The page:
4. Christians started the “living constitution” stuff? Really? Are you a Christian? Do you think it is proper for one man to “own” another? Do you think it is right for one man to be the property of another? Are you saying it was wrong to free the slaves, either here in the US, or in Britain as Wilberforce fought for? Do you believe that the Founders left a way to amend the Constitution not because it was a “living” document but because they might not be able to envision things which might be need changing? This is a much better alternative to simply “throwing it all away” for the sake of totalitarian convenience and doing away with our liberties one at a time, slowly but surely, as has been the case over the past decades. I would support any effort to change a law, or create a law to support or strengthen freedom of American citizens.

    5. You mock Ted Cruz. I am not so quick to do so as I have read material both pro and con regarding this man. I still don’t know the truth. Sometimes, I think that like Trump he is playing a very different game and because of his Christian and Patriotic fervor, he is attacked for it and discounted. That seems to be de rigueur these days.

    I did not trust Trump and I liked what I heard from Cruz. But Cruz lost out. In the meantime, I have come to like what I am hearing and seeing of Trump. He seems to be a quick study on the issues both national and foreign, and I like his tough stance and decisiveness. The risk implicit in anything this these days is the potential for being misled by the media, old or new. Seems to have reached new levels of sophistication even since Barry won the DNC nomination in 2008.

    Only self destruction the likes we are seeing today with the DNC and the Clintons, and the contributions by fearless authors, editors, and investigators can keep the truth front and center, especially at the right times. But it also seems to have needed a spark from a man like Trump to call a spade a spade and name Hillary a criminal for the house of cards to start falling apart.

    So, in summary, Moses brought down the Ten Commandments from the Mountain Top but that did not make him a deity. He as but a messenger. You may or may not believe God uses people as His instruments for His purposes but I do. And, as for God punishing America for not choosing Cruz, well, if you like what you’ve been seeing lately, well, we ain’t seen nothing yet!

    • The miracle of America was not the instrument employed (the Constitution, mediating between the rival folkway groups), but, rather, the Judeo-Christian belief that rival folkway groups could peacefully co-exist if their first loyalty was to the same God – an ecclesial nationalism: one nation under God, composed of many nations/tribes/folkways; the twelve tribes of Israel as the inherited and applied model, already in practice by every denomination in the colonies. The old world thought and proclaimed that this could never work, having witnessed the failure of the empire of the universal (Catholic) Church and it’s dissolution into warring, ethnic self-worshipping nations.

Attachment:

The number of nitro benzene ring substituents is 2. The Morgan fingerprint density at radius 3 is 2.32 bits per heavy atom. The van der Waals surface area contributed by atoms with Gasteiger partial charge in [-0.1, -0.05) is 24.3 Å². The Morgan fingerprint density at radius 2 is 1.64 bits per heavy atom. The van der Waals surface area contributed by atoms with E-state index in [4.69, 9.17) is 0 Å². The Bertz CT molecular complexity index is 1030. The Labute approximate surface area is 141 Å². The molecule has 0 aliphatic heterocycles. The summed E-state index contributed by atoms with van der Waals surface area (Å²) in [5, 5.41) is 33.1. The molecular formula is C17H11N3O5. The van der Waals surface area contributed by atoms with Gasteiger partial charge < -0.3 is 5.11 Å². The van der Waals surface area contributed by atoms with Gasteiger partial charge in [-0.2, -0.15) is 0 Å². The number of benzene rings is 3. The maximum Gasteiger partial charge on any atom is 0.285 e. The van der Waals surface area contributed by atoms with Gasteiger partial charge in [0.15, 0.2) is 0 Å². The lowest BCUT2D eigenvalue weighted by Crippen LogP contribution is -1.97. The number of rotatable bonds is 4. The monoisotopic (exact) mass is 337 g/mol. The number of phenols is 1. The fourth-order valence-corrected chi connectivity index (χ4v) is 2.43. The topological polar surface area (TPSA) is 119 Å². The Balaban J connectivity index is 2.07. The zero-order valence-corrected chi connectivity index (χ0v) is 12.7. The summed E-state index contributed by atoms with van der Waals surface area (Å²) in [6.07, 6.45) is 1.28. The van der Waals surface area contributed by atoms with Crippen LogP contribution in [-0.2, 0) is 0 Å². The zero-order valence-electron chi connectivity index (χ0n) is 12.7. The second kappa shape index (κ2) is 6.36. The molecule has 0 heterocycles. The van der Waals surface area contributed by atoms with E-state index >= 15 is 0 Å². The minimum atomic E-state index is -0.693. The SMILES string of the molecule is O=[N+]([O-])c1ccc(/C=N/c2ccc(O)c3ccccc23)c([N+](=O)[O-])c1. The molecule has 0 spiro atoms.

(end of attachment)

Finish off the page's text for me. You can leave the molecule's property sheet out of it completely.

I believe this ecclesial model affords us the availability of alternate counter folkways to replace the prevailing failing folkway (border-folk and southern folkways ascendent as neo-puritan and Quaker folkways diminish). In this way America has, and will, continue to refresh itself, be ‘re-born’ anew, until the weaknesses of the new way begin to flag.
      It will take time and events to bring all four folkways together as happened in the nineteen forties, and when we do,
      it will seem as thou Providence had a hand.

  4. Z Man;

    So, are you saying that the only reason we Evangelicals supported Cruz is religious zealotry_? That, sir, is an insult_!

    Seriously, let me just say that presuming to know what Evangelicals think portrays a certain unfamiliarity with the demographic. I can confidently state that there is no such thing as THE Evangelical position on almost any question, even theological ones. We, sir, are a fractious lot.

    However, one thing I can say with considerable confidence is that almost all Evangelicals do NOT think the US Constitution a divinely inspired equivalent to Holy Scripture. I hope and imagine that this was hyperbole on your part.

    Regards evangelical relationships to progressivism, you may not be aware of the ‘Fundamentalist’ vs ‘Mainline’ Protestant split of about 100 years ago. Well into my adulthood ‘fundamentalist’ was a term of abuse in protestant polite circles. While by no means exclusively, the original fundamentalist protestants tended to be Southerners while the progressives, as you say, were a split-off of the mainliners who were (mostly but not exclusively) Northerners (Woodrow Wilson is a counter example). Then and now, a least common denominator definition of fundamentalism is that, however interpreted by humans, the Christian Bible is inspired by God’s Holy Spirit and it means what it says it means.